Ocado shares fell more than 7% on Friday in the absence of any bid developments after soaring the day before on a Times newspaper report of possible takeover interest in the online supermarket and technology group.
The Times reported talk of bid interest from more than one US suitor including Amazon, pondering the merits of an offer worth 800 pence ($10.21) per share, an 86% premium to Ocado's Wednesday closing price of 430 pence.
Ocado and Amazon both declined to comment.
Having risen as much as 47% on Thursday and closing up 32%, Ocado shares were down 7.5% by 0956 GMT on Friday.
Given Thursday's move in Ocado's share price, under UK takeover rules if the group had received an approach that could result in a firm offer it would normally be obliged to notify the market.
If a suitor was planning to make an approach but hadn't yet done so, and if Ocado was unaware and details had leaked, the obligation to consult the Takeover Panel would sit with the possible bidder. It might be required to make a statement.
Analysts said that the lack of any statements told its own story, indicating the bid speculation could be wide of the mark.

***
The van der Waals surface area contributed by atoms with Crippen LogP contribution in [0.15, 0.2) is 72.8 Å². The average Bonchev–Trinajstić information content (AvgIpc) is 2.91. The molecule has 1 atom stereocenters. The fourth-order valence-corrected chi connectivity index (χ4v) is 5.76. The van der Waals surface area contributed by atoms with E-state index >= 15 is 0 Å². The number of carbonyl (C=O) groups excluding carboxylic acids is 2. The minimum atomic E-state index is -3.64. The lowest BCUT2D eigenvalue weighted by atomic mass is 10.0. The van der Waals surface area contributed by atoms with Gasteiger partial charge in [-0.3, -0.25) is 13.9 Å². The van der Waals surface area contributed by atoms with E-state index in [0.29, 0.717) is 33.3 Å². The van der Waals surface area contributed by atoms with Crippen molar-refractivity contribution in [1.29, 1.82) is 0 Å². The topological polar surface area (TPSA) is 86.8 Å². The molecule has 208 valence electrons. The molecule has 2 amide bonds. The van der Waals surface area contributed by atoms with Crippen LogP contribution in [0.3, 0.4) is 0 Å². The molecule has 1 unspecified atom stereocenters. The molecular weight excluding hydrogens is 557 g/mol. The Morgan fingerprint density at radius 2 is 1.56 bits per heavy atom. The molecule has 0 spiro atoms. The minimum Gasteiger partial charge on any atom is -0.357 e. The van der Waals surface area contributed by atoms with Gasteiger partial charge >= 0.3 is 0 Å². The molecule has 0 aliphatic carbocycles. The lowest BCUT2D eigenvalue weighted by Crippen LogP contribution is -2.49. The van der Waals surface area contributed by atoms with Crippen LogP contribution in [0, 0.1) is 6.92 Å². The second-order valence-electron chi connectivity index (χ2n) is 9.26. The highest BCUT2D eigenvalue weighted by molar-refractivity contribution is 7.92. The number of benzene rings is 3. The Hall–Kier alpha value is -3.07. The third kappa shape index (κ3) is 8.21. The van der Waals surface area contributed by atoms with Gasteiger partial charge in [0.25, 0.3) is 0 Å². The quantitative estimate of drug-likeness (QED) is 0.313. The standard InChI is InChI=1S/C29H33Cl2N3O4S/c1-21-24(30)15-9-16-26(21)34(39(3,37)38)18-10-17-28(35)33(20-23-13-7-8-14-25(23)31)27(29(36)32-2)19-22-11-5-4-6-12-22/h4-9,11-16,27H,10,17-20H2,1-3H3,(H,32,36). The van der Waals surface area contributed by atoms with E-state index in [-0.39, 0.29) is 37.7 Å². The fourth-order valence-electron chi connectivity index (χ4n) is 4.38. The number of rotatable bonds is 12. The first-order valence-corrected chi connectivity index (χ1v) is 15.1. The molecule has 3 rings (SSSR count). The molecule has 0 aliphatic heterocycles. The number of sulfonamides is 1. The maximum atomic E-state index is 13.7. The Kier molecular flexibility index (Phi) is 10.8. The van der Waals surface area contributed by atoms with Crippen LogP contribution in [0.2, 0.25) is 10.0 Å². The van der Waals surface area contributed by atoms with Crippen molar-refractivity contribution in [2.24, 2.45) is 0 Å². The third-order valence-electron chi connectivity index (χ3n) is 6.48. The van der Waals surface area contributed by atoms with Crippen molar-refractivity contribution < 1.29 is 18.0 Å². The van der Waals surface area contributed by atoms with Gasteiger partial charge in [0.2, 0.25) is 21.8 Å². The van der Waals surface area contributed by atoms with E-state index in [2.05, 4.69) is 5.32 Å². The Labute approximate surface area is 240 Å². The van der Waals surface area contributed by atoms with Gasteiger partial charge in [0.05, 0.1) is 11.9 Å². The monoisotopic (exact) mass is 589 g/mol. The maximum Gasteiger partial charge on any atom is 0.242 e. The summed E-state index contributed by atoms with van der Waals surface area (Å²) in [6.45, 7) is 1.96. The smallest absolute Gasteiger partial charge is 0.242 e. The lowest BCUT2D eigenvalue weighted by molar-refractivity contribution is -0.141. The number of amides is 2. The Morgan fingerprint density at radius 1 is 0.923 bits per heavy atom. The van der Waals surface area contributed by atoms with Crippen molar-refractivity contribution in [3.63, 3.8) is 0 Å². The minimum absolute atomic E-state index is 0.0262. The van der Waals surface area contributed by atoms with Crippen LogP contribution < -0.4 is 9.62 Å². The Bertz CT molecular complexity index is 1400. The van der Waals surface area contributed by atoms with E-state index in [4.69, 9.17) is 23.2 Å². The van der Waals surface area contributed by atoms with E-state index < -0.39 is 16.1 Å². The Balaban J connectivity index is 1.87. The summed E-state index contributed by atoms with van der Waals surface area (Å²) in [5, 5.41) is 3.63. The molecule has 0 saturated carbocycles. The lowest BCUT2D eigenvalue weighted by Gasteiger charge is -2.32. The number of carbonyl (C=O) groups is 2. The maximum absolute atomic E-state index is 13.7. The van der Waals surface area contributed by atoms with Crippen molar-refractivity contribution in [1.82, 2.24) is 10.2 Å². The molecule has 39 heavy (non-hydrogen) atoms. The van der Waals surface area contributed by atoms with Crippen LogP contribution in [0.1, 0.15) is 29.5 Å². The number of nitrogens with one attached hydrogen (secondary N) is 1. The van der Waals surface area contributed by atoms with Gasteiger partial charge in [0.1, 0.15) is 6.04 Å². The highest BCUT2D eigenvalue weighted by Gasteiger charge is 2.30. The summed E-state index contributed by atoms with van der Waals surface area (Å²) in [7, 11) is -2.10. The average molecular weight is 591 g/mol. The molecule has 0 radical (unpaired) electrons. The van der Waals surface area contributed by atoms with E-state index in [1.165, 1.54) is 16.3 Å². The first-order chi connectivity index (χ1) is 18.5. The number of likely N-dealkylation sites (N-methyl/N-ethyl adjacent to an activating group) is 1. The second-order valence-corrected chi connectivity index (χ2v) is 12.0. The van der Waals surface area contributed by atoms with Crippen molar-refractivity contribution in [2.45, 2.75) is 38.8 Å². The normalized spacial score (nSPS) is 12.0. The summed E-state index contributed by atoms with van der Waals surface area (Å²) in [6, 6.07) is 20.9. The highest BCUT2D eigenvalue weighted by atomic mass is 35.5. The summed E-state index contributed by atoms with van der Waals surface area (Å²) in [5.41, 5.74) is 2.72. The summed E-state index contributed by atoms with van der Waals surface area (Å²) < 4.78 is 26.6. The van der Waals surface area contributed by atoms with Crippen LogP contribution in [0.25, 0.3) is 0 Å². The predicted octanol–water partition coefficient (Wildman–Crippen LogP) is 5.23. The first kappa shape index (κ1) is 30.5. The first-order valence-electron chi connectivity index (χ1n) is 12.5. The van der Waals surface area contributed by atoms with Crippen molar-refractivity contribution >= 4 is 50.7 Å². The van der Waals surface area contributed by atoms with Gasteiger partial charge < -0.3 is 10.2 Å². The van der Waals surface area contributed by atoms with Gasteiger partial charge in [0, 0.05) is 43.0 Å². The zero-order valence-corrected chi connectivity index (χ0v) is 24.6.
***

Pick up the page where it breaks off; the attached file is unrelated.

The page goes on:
Shore Capital analyst Clive Black said he would be amazed if the Takeover Panel had not contacted both Ocado and Amazon to seek clarification as to the veracity of the Times report.
"That there was no announcement from either party on the 22 June or on the morning of the 23rd suggests to us that there was nothing to report, and as such other factors must be at play," he said.
He said investors short of Ocado prior to Thursday may have moved quickly in order to avoid being the wrong side of the bid talk, fuelling the stock's mark-up.
Baillie Gifford, Ocado's second largest shareholder with a 12% stake, said the group should remain independent.
"It would be a dreadful shame if the UK were to lose one of its leading listed technology companies when there is so much potential remaining," said Tom Slater of Baillie Gifford, which manages the Scottish Mortgage Investment Trust.
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